Sarah Palin - A Bridge to Nowhere - Energy, Climate, and the Environment
Now that the “shock and awe” of Senator McCain’s pick for his vice presidential running mate begins to subside, many are left with little more than “huh”?
If John McCain truly feels that Sarah Palinis the absolute best candidate available from his republican list of contenders for VP, and that she stands ready and able to step in as president should the 72–year-old Senator become unable to perform his duties as president, well so be it. That doesn’t say too much for the rest of the viable candidates, but the choice has been made.
Focusing on Palin’s views on energy policy, climate change and the environment seems to put her at odds with McCain on these issues. At least at one time, but apparently no more.
As Defenders of Wildlife president Roger Schlickeisen says,
Senator McCain’s choice for a running mate is beyond belief. By choosing Sarah Palin, McCain has clearly made a decision to continue the Bush legacy of destructive environmental policies.”
Palin is an enthusiastic advocate of drilling in ANWR and offshore, while not that long ago McCain was opposed. Palin dismisses renewable energy as “at least a decade away” showing her abysmal lack of knowledge in the potential for economic growth from the “green” sector as well as the almost daily technical advances in renewable energy. Palin fails to mention the fact that the production of oil from ANWR or offshore is what would actually be at least a decade away.
On these points alone she engenders a vast lack of credibility on energy issues. In fact, Sarah Palin represents a disaster in terms of energy policy. She is neither forward-thinking or displays any awareness whatsoever of the realities of our energy economy or how to go about building a new one.
She merely sits in her office and sees
…the big oil company’s building… right out there next to me…”
That sums up the “leadership” Sarah Palin brings to the Republican table in terms of energy policy.
When asked about global warming she acknowledges that, as governor of Alaska, she can see the changing climate all around her. But she goes on to say that
“ …I'm not one though who would attribute it to being man-made.is one of those who happens to believe that global warming is not caused by man”.
Hopefully at some point in the campaign, Palin will be asked on what she bases that opinion. On what foundation does Palin attribute her views on climate change? Can she discuss the science laid out by the National Academies of Science, NASA, the National Oceanic and Atmospheric Administration’s Climate Program or the IPCC? Or is Palin’s grasp of the science centered around what she hears on Fox News?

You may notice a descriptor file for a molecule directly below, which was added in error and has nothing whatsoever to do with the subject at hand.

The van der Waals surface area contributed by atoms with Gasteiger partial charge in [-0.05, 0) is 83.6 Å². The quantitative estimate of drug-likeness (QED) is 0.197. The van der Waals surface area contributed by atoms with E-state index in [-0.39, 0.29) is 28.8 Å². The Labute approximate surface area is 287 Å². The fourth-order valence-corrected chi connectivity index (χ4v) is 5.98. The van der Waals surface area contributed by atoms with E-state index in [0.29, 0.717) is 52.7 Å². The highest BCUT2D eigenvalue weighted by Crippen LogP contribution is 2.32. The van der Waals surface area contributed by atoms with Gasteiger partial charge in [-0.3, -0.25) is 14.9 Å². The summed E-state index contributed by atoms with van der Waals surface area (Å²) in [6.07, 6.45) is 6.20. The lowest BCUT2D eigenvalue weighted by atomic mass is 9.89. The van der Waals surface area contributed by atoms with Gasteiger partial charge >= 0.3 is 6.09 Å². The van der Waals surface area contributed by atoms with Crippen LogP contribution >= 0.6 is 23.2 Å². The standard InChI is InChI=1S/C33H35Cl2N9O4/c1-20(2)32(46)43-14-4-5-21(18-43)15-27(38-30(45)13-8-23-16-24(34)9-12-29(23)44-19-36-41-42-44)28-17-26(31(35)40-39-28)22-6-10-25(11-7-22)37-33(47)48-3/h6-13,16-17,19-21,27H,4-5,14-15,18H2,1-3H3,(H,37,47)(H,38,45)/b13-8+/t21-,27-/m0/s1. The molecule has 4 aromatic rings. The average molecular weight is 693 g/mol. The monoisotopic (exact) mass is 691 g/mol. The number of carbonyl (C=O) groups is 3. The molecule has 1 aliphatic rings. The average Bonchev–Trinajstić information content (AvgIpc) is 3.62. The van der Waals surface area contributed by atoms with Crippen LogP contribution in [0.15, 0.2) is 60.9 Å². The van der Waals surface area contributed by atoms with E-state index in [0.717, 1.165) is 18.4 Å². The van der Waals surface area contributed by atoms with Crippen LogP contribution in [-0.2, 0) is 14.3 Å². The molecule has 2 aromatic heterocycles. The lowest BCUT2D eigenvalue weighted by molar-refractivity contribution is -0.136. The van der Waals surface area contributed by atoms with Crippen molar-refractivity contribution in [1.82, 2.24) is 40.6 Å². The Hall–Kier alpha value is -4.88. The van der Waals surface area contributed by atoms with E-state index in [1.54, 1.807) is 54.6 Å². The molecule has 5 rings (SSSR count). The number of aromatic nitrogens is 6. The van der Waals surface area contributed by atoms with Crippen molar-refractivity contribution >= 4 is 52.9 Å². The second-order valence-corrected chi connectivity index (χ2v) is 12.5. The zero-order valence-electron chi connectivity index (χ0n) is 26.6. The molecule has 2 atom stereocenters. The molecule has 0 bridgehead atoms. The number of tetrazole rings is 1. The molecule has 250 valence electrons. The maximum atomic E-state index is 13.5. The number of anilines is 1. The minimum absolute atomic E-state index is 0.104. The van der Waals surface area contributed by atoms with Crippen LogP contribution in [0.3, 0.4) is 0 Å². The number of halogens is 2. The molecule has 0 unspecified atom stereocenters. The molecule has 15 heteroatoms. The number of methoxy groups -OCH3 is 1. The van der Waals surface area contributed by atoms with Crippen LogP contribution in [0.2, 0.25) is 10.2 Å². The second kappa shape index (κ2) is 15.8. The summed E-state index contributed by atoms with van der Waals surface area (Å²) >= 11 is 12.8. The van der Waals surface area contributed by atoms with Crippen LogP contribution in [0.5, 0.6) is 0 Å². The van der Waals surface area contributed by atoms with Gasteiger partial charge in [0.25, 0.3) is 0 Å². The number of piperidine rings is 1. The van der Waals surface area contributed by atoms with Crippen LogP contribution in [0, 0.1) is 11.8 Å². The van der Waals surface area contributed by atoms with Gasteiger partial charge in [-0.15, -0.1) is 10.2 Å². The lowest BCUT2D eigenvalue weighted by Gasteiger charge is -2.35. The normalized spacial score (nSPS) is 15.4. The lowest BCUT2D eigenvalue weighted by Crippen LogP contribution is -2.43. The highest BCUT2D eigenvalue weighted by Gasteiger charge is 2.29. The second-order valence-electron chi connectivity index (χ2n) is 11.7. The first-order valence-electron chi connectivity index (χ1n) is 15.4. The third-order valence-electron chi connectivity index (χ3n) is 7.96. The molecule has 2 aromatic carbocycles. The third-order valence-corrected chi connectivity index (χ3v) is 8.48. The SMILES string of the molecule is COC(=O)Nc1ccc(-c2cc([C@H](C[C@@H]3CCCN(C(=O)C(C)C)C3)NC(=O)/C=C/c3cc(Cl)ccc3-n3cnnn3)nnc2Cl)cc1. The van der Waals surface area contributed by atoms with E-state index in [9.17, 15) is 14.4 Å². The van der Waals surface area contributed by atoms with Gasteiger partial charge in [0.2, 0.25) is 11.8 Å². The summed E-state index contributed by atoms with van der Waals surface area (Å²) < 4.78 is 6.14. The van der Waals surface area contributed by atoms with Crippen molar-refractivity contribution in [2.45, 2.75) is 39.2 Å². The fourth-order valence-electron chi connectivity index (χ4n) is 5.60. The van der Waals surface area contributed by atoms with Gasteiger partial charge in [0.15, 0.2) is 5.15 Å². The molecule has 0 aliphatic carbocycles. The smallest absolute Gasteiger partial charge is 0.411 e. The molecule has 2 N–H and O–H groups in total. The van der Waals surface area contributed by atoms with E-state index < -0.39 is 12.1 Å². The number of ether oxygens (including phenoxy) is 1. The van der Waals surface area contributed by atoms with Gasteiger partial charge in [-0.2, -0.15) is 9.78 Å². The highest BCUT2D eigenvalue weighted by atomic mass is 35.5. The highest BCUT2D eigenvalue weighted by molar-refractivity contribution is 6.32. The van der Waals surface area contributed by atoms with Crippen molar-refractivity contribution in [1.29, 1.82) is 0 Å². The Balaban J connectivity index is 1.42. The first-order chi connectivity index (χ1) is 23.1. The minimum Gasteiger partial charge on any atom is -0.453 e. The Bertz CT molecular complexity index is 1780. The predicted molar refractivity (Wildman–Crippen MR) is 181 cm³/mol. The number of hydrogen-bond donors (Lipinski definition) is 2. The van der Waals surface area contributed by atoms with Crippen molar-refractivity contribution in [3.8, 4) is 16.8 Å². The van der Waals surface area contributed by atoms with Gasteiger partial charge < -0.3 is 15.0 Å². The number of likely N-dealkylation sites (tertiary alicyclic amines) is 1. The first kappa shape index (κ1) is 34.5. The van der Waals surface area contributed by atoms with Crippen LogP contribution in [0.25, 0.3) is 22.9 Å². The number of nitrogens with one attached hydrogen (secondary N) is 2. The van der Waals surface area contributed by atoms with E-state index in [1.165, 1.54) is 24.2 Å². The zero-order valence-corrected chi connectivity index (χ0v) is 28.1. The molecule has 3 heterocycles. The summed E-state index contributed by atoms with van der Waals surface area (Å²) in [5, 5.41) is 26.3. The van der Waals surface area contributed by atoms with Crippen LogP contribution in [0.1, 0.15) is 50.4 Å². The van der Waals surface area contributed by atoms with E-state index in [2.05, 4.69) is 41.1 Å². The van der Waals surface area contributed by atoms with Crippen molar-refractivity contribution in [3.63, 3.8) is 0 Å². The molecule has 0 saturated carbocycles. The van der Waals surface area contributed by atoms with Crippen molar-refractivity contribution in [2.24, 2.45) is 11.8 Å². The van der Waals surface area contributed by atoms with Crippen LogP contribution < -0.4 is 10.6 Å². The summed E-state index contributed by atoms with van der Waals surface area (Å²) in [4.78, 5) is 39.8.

She should be made to make her position clear and how it is she has analyzed the available data to come to that position – if she has studied any data at all.
To simply say she believes human activity “plays no role” in climate change is not enough. She needs to explain herself, if she can.
The Environment and The Great Outdoors
Sarah Palin is no environmentalist. I suspect she’s rather proud of that.
Under her leadership, the State of Alaska has sued the federal government on its decision to list the polar bear on the endangered species list.
Palin claims that polar bear populations are increasing, sounding ominously like a Wall Street Journal or Fox News sound bite. Can she cite her sources on this claim (besides the aforementioned)? Has she talked to any wildlife biologists studying polar bear? Does she have the slightest idea what she is talking about?
She claims that she bases her opposition to the polar bear listing on a scientific review from the Alaska Department of Fish and Game. Oddly, for Palin, documents released through a Freedom of Information Act request show state biologists agree with Interior Department findings about polar bear habitat.
In fact, since the mid-1980’s the polar bear population in Alaska’s Southern Beaufort Sea has declined 20%, according to a peer-reviewed study by the U.S. Geological Survey.
Ian Stirling, an emeritus scientist with Canada’s Department of the Environment and adjunct professor at the University of Alberta is clear about the polar bear:
Polar bear populations have not been increasing for the past 30 years, and that's a well-known fact.”
Stirling has studied polar bears for 37 years, longer than anyone. Palin was 7 years old when he began his research.
Palin sees the environment purely on terms of how it can be exploited. At all costs. She defends the aerial hunting of wolves and bears in Alaska, a practice that was banned by the federal government in 1972, yet, under Palin’s leadership, a law that Alaska manages to get around to this day.
Palin is a disaster on the environment, waiting to happen. If we allow it.
Supporters of Palin point to her standing up to special interests in opposing the so-called “bridge to nowhere” that was to be built near Ketchikan, Alaska.
And that is exactly what Palin offers the country in terms of energy, climate change, and environmental stewardship – a Bridge to Nowhere.